Lundell also clarified that there were deficits reported for some utilities like sewer, pressurized irrigation, and storm drains because they include depreciation unlike the other areas. Lundell assured the Council that all utility categories are in good financial standing but the potential for a sewer rate increase in the future is possible. Councilmember Paige Albrecht expressed satisfaction to the yearend numbers by saying “ [This is] a lot of good news.” Lundell concluded the presentation by saying “Lehi’s financials look good.” 

Power Department
presented award from Navajo Nation President 

Lehi City Power Director, Joel Eves, presented an award to Lehi City from the Navajo Nation President. Lehi City, partnered with the American Public Power Association (APPA) recently participated in a program called, Light Up Navajo. According to the APPA, The Navajo Nation is the largest Native American territory in the United States, with an estimated population of 55,000 homes. About 15,000 do not have electricity, making up 75% of all the households without power in the United States. The Lehi City Power Department team, led by foreman Chad Taylor, included Rory Hisky, Kevin Stevenson, Austin Lewis and Aaron Binks. “It’s a very unique experience to give someone power for the first time” said Eves. The Lehi City team was able to successfully bring power to nine homes on the Navajo Nation Reservation. 

Other agenda items included:

A closed Executive Session regarding personnel and real estate.

Water District Presentation by John Peterson

Discussion of additional funds for Capital Projects by Dean Lundell, Finance; and Lorin Powell, Engineering

Consideration of Resolution #2019-61, requesting the recertification of the Lehi City Justice Court. Petitioner: Lehi City. Unanimously approved.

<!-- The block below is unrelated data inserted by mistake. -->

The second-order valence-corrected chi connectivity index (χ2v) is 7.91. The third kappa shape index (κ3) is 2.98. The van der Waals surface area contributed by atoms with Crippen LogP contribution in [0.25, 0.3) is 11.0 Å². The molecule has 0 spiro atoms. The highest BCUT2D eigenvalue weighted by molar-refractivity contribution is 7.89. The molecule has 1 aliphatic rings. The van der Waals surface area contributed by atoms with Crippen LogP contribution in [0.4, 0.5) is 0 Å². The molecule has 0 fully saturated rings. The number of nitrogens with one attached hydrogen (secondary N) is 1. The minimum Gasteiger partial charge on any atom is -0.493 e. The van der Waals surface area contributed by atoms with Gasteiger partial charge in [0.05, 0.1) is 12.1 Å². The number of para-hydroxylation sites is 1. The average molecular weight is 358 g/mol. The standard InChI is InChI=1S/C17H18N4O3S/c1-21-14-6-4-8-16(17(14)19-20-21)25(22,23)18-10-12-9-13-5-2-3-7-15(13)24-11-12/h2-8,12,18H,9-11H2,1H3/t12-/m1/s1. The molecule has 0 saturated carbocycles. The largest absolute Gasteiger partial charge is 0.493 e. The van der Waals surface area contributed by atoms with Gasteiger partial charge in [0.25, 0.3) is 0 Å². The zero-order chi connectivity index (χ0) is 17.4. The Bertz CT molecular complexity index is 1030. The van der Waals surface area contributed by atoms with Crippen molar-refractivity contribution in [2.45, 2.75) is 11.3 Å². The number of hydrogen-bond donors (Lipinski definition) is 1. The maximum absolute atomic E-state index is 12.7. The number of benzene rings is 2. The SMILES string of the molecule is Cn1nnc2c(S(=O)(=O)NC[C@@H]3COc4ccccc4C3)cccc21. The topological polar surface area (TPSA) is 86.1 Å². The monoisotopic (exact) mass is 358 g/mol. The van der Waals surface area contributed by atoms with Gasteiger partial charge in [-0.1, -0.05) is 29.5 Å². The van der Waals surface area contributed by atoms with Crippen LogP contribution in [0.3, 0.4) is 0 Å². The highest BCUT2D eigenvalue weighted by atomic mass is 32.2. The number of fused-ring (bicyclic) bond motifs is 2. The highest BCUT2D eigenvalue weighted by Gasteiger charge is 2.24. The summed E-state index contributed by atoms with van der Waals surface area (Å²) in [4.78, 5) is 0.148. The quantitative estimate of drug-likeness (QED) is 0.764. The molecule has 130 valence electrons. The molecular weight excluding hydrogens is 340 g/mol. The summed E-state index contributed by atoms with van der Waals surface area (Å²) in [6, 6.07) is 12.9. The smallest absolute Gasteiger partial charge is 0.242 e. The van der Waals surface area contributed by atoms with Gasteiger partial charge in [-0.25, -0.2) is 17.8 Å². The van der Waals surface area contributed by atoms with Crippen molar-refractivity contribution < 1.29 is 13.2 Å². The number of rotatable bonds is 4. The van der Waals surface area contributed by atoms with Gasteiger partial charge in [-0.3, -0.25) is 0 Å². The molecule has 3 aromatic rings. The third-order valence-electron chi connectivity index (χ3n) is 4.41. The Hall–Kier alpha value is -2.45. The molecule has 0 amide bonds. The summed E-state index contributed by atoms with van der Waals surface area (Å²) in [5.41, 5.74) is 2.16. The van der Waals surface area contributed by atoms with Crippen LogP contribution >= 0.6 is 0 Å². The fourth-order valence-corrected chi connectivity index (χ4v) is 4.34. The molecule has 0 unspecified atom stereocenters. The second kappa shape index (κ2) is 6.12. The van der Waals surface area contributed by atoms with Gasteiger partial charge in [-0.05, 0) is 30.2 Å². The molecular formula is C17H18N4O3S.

Budget Amendment a. Public Hearing b. Consideration of Resolution #2019-60, amending the budget for the City of Lehi for Fiscal Year 2020. Petitioner: Lehi City. Unanimously approved. 

Consideration of Final Subdivision approval for Taylor Cove, an 11-lot residential development located at approximately 825 West 1250 South in an approved R-1-15 zone. Petitioner: Dan Ford. Unanimously approved. 

Consideration of Resolution #2019-58, an Intent to Annex the Forrest Annexation, approximately 4.90-acres of property located at approximately 1900 South Bridle Path Loop with a proposed R-1-22 zoning Petitioner: Mitch McCuistion. Unanimously approved. 

Consideration of the North Slopes Plat A Amendment to the Cabela’s Subdivision Lot 2, a 3.15-acre commercial subdivision located at 4100 North Cabela’s Blvd in a Planned Community zone. Petitioner: Trevor Evans. Unanimously approved. 

Consideration of Resolution #2019-59, an agreement between Lehi City and UDOT for the UDOT outfall channel and Triumph Boulevard storm drains. Petitioner: Lehi City. Unanimously approved.